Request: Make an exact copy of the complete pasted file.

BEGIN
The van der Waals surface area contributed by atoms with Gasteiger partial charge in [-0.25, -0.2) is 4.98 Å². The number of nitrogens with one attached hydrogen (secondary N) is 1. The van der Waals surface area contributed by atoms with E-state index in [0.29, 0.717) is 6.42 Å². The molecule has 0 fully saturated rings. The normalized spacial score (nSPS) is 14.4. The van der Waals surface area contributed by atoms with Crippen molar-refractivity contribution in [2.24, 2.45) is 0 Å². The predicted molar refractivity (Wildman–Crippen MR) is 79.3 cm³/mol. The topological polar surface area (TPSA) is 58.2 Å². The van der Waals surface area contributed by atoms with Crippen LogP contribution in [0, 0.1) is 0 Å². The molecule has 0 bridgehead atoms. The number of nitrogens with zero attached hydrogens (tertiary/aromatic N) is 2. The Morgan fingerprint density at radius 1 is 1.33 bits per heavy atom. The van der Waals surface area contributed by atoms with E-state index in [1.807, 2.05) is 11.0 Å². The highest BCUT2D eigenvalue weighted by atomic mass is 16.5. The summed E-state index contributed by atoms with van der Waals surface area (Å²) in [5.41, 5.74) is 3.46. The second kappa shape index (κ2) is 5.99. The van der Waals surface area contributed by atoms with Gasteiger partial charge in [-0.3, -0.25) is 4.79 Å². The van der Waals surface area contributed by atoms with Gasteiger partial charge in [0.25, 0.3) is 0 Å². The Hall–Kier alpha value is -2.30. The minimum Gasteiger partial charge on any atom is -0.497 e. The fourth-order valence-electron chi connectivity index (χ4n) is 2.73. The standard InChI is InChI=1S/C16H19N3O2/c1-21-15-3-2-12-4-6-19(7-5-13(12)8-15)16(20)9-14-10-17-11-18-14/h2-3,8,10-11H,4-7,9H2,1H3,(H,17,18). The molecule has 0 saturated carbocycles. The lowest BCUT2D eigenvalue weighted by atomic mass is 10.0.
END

The van der Waals surface area contributed by atoms with Gasteiger partial charge in [-0.25, -0.2) is 4.98 Å². The number of nitrogens with one attached hydrogen (secondary N) is 1. The van der Waals surface area contributed by atoms with E-state index in [0.29, 0.717) is 6.42 Å². The molecule has 0 fully saturated rings. The normalized spacial score (nSPS) is 14.4. The van der Waals surface area contributed by atoms with Crippen molar-refractivity contribution in [2.24, 2.45) is 0 Å². The predicted molar refractivity (Wildman–Crippen MR) is 79.3 cm³/mol. The topological polar surface area (TPSA) is 58.2 Å². The van der Waals surface area contributed by atoms with Crippen LogP contribution in [0, 0.1) is 0 Å². The molecule has 0 bridgehead atoms. The number of nitrogens with zero attached hydrogens (tertiary/aromatic N) is 2. The Morgan fingerprint density at radius 1 is 1.33 bits per heavy atom. The van der Waals surface area contributed by atoms with E-state index in [1.807, 2.05) is 11.0 Å². The highest BCUT2D eigenvalue weighted by atomic mass is 16.5. The summed E-state index contributed by atoms with van der Waals surface area (Å²) in [5.41, 5.74) is 3.46. The second kappa shape index (κ2) is 5.99. The van der Waals surface area contributed by atoms with Gasteiger partial charge in [-0.3, -0.25) is 4.79 Å². The van der Waals surface area contributed by atoms with Gasteiger partial charge in [0.25, 0.3) is 0 Å². The Hall–Kier alpha value is -2.30. The minimum Gasteiger partial charge on any atom is -0.497 e. The fourth-order valence-electron chi connectivity index (χ4n) is 2.73. The standard InChI is InChI=1S/C16H19N3O2/c1-21-15-3-2-12-4-6-19(7-5-13(12)8-15)16(20)9-14-10-17-11-18-14/h2-3,8,10-11H,4-7,9H2,1H3,(H,17,18). The molecule has 0 saturated carbocycles. The lowest BCUT2D eigenvalue weighted by atomic mass is 10.0.